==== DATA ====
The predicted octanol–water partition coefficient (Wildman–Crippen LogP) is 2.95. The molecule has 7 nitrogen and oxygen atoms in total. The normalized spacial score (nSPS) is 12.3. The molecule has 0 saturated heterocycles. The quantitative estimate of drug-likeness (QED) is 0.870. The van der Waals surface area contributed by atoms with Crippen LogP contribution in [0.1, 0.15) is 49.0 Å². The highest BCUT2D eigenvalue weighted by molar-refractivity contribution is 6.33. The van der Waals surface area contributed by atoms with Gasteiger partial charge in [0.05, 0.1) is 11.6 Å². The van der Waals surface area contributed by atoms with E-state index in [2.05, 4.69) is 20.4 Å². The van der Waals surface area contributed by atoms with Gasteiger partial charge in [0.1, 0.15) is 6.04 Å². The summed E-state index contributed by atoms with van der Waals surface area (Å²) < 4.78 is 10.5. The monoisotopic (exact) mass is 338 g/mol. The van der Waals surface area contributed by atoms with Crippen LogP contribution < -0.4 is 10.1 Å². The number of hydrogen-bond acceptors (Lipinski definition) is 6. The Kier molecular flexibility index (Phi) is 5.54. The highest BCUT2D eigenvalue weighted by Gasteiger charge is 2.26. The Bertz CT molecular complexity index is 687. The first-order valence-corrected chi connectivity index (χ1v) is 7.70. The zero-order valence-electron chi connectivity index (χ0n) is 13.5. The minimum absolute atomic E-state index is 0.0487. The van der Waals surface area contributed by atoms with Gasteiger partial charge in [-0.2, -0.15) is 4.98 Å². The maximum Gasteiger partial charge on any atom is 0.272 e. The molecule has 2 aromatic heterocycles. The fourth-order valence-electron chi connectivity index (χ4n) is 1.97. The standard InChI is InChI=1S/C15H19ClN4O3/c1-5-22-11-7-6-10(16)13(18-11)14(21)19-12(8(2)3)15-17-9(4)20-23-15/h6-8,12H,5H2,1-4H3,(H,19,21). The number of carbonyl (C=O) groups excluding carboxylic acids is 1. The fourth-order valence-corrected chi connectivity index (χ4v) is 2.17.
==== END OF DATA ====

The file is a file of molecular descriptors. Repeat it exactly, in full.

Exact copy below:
The predicted octanol–water partition coefficient (Wildman–Crippen LogP) is 2.95. The molecule has 7 nitrogen and oxygen atoms in total. The normalized spacial score (nSPS) is 12.3. The molecule has 0 saturated heterocycles. The quantitative estimate of drug-likeness (QED) is 0.870. The van der Waals surface area contributed by atoms with Crippen LogP contribution in [0.1, 0.15) is 49.0 Å². The highest BCUT2D eigenvalue weighted by molar-refractivity contribution is 6.33. The van der Waals surface area contributed by atoms with Gasteiger partial charge in [0.05, 0.1) is 11.6 Å². The van der Waals surface area contributed by atoms with E-state index in [2.05, 4.69) is 20.4 Å². The van der Waals surface area contributed by atoms with Gasteiger partial charge in [0.1, 0.15) is 6.04 Å². The summed E-state index contributed by atoms with van der Waals surface area (Å²) < 4.78 is 10.5. The monoisotopic (exact) mass is 338 g/mol. The van der Waals surface area contributed by atoms with Crippen LogP contribution < -0.4 is 10.1 Å². The number of hydrogen-bond acceptors (Lipinski definition) is 6. The Kier molecular flexibility index (Phi) is 5.54. The highest BCUT2D eigenvalue weighted by Gasteiger charge is 2.26. The Bertz CT molecular complexity index is 687. The first-order valence-corrected chi connectivity index (χ1v) is 7.70. The zero-order valence-electron chi connectivity index (χ0n) is 13.5. The minimum absolute atomic E-state index is 0.0487. The van der Waals surface area contributed by atoms with Gasteiger partial charge in [-0.2, -0.15) is 4.98 Å². The maximum Gasteiger partial charge on any atom is 0.272 e. The molecule has 2 aromatic heterocycles. The fourth-order valence-electron chi connectivity index (χ4n) is 1.97. The standard InChI is InChI=1S/C15H19ClN4O3/c1-5-22-11-7-6-10(16)13(18-11)14(21)19-12(8(2)3)15-17-9(4)20-23-15/h6-8,12H,5H2,1-4H3,(H,19,21). The number of carbonyl (C=O) groups excluding carboxylic acids is 1. The fourth-order valence-corrected chi connectivity index (χ4v) is 2.17.